Spiritual Training: Overcome Evil

God cares for man’s freedom as the most precious principle that he possesses, and so in humility draws the soul to His love. But on the path to this love man comes up against the violator, the devil. The Lord allows that it should be so. God trains man’s soul, not by removing evil from his path by giving him the strength necessary to overcome all evil.

(St. Silouan the Athonite, p. 220)

The Salvation of the Body

This glory of the body, however, does not belong only to the End but is foreshadowed at various moments throughout salvation history. Before the fall the bodies of Adam and Eve shone with light in Paradise , and they were “covered with God’s glory in place of clothing” (Homilies 12:8).

Once they had fallen into sin, this robe of glory was taken away from them and they were left naked (cf. Genesis 3:7). Then at Moses’ descent from Mount Sinai, after the giving of the Law, the final restoration of our bodily glory was briefly anticipated when his face shone so brightly that he had to cover it with a veil (cf. Exodus 34:29–35): “He went up as a mere man; he descended, carrying God with him….The Word of God was his food and he had a glory shining on his countenance” (H. 12:14). A far more significant foretaste of the eschatological glory came at Christ’s own transfiguration: “As the body of the Lord was glorified when he climbed the mount and was transfigured into the divine glory and into infinite light, so also the bodies of the saints are glorified and shine like lightning” (H. 15:38). What happened then to the Savior will happen to all true Christians in the age to come.

In so far as anyone, through faith and zeal, has been deemed worthy to receive the Holy Spirit, to that degree his body also will be glorified in that day. What the soul now stores up within shall then be revealed as a treasure and displayed externally in the body…. The glory of the Holy Spirit rises up from within, covering and warming the bodies of the saints. This is the glory they interiorly had before, hidden in their souls. For what they now have, that same then pours out externally into the body (H. 5:8–9).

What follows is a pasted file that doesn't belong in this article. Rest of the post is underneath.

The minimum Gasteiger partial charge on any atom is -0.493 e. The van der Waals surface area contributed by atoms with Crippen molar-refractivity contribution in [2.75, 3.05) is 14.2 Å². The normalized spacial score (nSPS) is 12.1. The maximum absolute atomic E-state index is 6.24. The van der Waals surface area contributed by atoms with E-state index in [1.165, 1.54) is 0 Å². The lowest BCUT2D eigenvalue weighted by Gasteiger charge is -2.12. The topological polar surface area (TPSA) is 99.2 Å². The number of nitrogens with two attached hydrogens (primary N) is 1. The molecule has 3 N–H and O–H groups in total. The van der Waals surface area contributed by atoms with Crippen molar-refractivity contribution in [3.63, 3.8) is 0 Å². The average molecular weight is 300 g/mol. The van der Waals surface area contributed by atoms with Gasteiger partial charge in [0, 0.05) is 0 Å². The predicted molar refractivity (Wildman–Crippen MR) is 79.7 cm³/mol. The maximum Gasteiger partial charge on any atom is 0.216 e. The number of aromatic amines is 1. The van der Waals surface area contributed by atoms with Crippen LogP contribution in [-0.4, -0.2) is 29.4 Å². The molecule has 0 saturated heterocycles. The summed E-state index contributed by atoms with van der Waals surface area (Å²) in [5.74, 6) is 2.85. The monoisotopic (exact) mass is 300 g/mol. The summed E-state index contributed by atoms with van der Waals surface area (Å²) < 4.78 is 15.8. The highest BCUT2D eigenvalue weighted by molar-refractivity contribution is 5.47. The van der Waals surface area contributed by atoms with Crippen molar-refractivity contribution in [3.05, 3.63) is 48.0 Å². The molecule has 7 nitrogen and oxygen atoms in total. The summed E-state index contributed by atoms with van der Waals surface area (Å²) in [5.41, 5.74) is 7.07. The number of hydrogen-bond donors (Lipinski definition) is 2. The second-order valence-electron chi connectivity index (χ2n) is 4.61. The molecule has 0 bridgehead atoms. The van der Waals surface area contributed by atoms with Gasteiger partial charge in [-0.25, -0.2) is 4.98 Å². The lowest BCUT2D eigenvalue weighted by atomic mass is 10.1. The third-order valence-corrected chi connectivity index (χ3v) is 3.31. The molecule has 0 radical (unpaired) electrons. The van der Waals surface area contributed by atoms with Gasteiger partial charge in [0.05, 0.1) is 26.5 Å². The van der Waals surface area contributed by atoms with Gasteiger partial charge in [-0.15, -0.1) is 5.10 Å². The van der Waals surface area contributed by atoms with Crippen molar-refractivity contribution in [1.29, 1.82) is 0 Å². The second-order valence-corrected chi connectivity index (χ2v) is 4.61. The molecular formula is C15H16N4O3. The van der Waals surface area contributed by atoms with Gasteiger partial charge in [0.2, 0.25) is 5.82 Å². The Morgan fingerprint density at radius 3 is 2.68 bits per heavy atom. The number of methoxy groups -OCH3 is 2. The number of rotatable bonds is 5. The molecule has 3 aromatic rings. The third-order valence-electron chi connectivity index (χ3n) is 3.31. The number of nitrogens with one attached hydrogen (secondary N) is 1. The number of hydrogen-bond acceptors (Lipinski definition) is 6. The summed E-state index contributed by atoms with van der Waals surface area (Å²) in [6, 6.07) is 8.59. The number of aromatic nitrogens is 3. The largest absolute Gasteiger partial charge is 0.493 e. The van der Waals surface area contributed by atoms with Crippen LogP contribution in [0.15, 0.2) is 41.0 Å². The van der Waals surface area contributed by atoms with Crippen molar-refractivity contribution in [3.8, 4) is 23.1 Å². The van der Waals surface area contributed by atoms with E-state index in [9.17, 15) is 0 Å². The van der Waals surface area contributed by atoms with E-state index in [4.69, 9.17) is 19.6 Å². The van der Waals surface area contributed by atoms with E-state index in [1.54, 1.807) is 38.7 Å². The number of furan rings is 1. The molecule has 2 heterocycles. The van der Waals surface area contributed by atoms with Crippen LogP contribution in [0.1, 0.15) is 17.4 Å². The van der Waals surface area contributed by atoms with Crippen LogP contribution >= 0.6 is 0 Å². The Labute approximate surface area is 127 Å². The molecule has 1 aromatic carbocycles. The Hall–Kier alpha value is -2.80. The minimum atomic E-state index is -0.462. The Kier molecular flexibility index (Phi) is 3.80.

(Kallistos Ware, from Pseudo-Macarius: The Fifty Spiritual Homilies and the Great Letter, p. XVI-XV)

What is Sin?

The essence of sin consists not in the infringement of ethical standards but in a falling away from the eternal Divine life for which man was created and to which, by his very nature, he is called.

Sin is committed first of all in the secret depths of the human spirit but its consequences involve the individual as a whole. A sin will reflect on a man’s psychological and physical condition, on his outward appearance, on his personal destiny. Sin will, inevitably, pass beyond the boundaries of the sinner’s individual life, to burden all humanity and thus affect the fate of the whole world. The sin of our forefather Adam was not the only sin of cosmic significance. Every sin, manifest or secret, committed by each one of us affects the rest of the universe.”

(St. Silouan the Athonite, p. 31)

Sin as Mud Washed Away

“God has imprinted the image of the good things of His own nature on creation. But sin, in spreading out over the divine likeness, has caused this good to disappear, covering it with shameful garments. But if, by a life rightly led, you wash away the mud that has been put on your heart, then godlike (theoeides) beauty will again shine out in you. And so it is that he who is pure of heart merits to be called blessed, since in looking at his own beauty, he sees in it its model.

Just as he who looks at the sun in a mirror, even if he does not fix his eyes on the sky itself, nevertheless sees the sun in the mirror’s brightness, so you also even if you eyes could not bear the light, possess within yourselves what you desire, if you return to the grace of the image that was placed in you from the beginning. (Gregory of Nyssa, from Louis Bouyer’s The Spirit of the New Testament and the Fathers, pp. 365-366)